Table of Contents

The Handbook on the Political Economy of War

The Handbook on the Political Economy of War

Elgar original reference

Edited by Christopher J. Coyne and Rachel L. Mathers

By defining political economy and war in the broadest sense, this unique Handbook brings together a wide range of interdisciplinary scholars from economics, political science, sociology, and policy studies to address a multitude of important topics. These include an analysis of why wars begin, how wars are waged, what happens after war has ceased, and the various alternatives to war. Other sections explore civil war and revolution, the arms trade, economic and political systems, and post-conflict reconstruction and nation building. Policymakers as well as academics and students of political science, economics, public policy and sociology will find this volume to be an engaging and enlightening read.

Chapter 12: The Arms Trade

David Kinsella

Subjects: economics and finance, political economy, politics and public policy, international politics, international relations, political economy, terrorism and security

Extract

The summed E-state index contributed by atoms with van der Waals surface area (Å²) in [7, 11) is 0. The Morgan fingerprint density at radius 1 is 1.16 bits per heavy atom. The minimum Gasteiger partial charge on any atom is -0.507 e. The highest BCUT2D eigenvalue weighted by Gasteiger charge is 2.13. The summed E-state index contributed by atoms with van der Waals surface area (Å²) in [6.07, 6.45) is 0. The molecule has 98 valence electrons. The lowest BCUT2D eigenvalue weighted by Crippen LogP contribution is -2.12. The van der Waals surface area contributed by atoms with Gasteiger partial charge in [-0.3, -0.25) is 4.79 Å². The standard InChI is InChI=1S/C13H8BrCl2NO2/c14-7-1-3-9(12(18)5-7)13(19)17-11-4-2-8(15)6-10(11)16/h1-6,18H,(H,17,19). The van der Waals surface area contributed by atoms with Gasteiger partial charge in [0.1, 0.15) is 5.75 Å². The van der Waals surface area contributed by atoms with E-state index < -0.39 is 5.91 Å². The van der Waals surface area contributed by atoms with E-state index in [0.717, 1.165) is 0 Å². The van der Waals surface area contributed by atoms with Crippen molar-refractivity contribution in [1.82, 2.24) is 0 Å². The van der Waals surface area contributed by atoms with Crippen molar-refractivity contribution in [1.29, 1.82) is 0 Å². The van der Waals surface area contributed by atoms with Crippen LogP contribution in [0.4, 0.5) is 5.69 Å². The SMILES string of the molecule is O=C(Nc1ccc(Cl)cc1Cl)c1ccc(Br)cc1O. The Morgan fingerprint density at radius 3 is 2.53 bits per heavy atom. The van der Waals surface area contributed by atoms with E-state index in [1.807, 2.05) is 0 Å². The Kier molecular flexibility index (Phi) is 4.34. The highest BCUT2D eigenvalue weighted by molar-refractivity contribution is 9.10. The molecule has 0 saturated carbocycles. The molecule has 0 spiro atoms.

David Kinsella 12.1 INTRODUCTION The Book-of-the-Month Club’s April selection in 1934 was Merchants of Death. In that best-selling volume, H.C. Engelbrecht and F.C. Hanighen argued that the activities of arms merchants undermine the policies of national governments to whom they owe allegiance. Part of their message was, in essence, that American neutrality was compromised during World War I by weapons manufacturers whose strict adherence to commercial principles in peddling their wares left them little incentive to ponder the political or moral implications of their profession. The arms business is exactly that – a business – and business is good when nations are at war, or when they fear it. Merchants of Death figured prominently among the polemics that fueled the flames of American isolationism, culminating in the Neutrality Acts of 1935–39. Prior to the passage of the Neutrality Acts and the formation of the Munitions Control Board, the export of weaponry by American merchants was essentially unregulated. By the outbreak of a second World War in Europe, the US Government had established controls over private arms sales, and thus what was for the arms merchants a means of profit became for the government an instrument of foreign policy. This new role for arms transfers was inaugurated with the signing of the Lend-Lease Act of 1941, in the hopes that direct American involvement in the European war could be avoided, and that the country would remain merely the great arsenal of democracy. With the passing of international arms marketing from the private...

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